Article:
Yogurt “cheese” really isn’t cheese at all. It’s simply yogurt that has been thickened into a soft, cream cheese-like consistency…and it’s delightful on your morning bagel or in recipes calling for cream cheese or sour cream.
Although I have used fat-free and 2% yogurt to make this creamy spread, I prefer whole milk yogurt for a smooth, fresh taste reminiscent of mascarpone. For years, I never actually bought whole milk yogurt. I drank skim milk growing up so whole milk seemed so full of, well, fat. But if you look at the nutritional comparison between sour cream or cream cheese and yogurt–even full fat yogurt–yogurt is still the winner by a mile. Plus, it offers a healthy dose of calcium and protein.
For sure, I still buy sour cream and cream cheese on occasion. But for the sake of easy substitutions, this is just a handy recipe to have in your kitchen tool box. I always have yogurt on hand–but often do not have sour cream or cream cheese–so this simple technique has saved me a trip to the grocery store on more than one occasion.
Starting with a quart-size (32-ounce) container is ideal when making yogurt cheese. As for yield, a good estimate is that every one cup of yogurt will produce one-third to one-half a cup of yogurt cheese. The amount of liquid lost in the process–and, ultimately, how thick the resulting cheese is–depends on how long the yogurt drains. When starting with Greek yogurt, less liquid will drain out as some of the whey has already been removed. Feel free to make this easy recipe in any proportion, depending on how much cheese you’d like in the end.
- 3 cups yogurt (I prefer Stonyfield Organic's whole milk yogurt although non-fat or 2% will work. Greek yogurt may be used; less liquid will drain out)
- If you have a fine-mesh strainer, you may add the yogurt without lining it first. If using a colander, line it with a piece soft cotton fabric (I like to use an old, thin--clean!--t-shirt that I've cut into a rag; seven or eight layers of cheesecloth may be used instead). Place the strainer or colander over a bowl or pot, and then scoop the yogurt into the strainer or cloth-lined colander. Make sure the bottom of the strainer doesn't touch the liquid in the bowl as it drains out.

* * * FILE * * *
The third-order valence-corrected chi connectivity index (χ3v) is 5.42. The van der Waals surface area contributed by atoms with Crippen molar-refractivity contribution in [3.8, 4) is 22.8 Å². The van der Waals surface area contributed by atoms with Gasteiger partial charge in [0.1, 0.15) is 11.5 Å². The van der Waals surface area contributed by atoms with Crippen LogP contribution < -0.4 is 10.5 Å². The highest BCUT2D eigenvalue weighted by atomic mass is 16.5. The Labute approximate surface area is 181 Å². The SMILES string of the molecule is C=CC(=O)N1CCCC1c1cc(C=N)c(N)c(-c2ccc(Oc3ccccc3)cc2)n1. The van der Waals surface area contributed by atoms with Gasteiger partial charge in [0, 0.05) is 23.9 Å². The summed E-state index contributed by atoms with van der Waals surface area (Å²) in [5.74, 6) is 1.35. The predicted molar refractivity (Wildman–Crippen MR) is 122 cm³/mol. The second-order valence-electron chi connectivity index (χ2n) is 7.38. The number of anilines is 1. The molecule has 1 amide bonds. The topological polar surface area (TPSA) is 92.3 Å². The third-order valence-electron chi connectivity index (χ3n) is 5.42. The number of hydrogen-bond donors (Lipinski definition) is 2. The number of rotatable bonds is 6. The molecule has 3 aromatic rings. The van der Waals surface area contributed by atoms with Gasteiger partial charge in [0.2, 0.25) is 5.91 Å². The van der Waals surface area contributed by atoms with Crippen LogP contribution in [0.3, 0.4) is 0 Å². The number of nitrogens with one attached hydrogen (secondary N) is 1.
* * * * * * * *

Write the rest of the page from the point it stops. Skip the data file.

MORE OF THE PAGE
- Place in the refrigerator, and let the yogurt drain overnight or at least 8 to 12 hours. You may cover with plastic wrap, but this is not critical. The longer the yogurt strains, the thicker it will become. I like the end result to be really thick and typically let the yogurt drain for two days. You may use it at anytime, even while still draining.
- When the yogurt has reached the desired level of thickness, remove it from the strainer and store in a jar or other airtight container in the refrigerator.
- The liquid whey that has drained into the bowl may be discarded, or it can be used as a substitute for buttermilk, milk, or water in bread, muffin, or cake recipes. It's quite nutritious.
- The cheese will keep for about a week and may be used just like cream cheese or even sour cream. Avoid beating the yogurt cheese too vigorously as it may break down.
- If you wish to use the yogurt cheese in a savory recipe, you may stir 1 teaspoon of kosher salt into every three cups of yogurt prior to straining.
- Make an herbed cheese by mixing in fresh or dried herbs, minced garlic, pepper flakes, etc.
- Use it as a base for tzatziki sauce.
- Try it in this recipe for Make-Ahead Mashed Potatoes
- …Or this recipe for Scrambled Eggs with Smoked Salmon and Cream Cheese
- Dollop on baked potatoes, chili, and other soups or spicy recipes for a luscious alternative to sour cream.
- Make Yogurt Cheese Balls (Labneh Makbus) by straining until the yogurt (mixed with 1 teaspoon salt per 3 cups of yogurt) is very thick. Then roll a tablespoon at a time into smooth, round balls, and chill until firm. Once the balls are firm and slightly dried out, place them in an airtight jar and cover with olive oil. Enjoy with olives and/or fresh pita bread.
- Enjoy as extra-thick Greek yogurt mixed with fruit, a drizzle of maple syrup–or all by itself!
If you have a fine-mesh sieve, there is no need to line it with cloth as is necessary with a colander.
When I make yogurt cream cheese with whole milk yogurt, I don’t add a thing to it. If using non-fat or 2% yogurt, I like to add a bit of honey or maple syrup.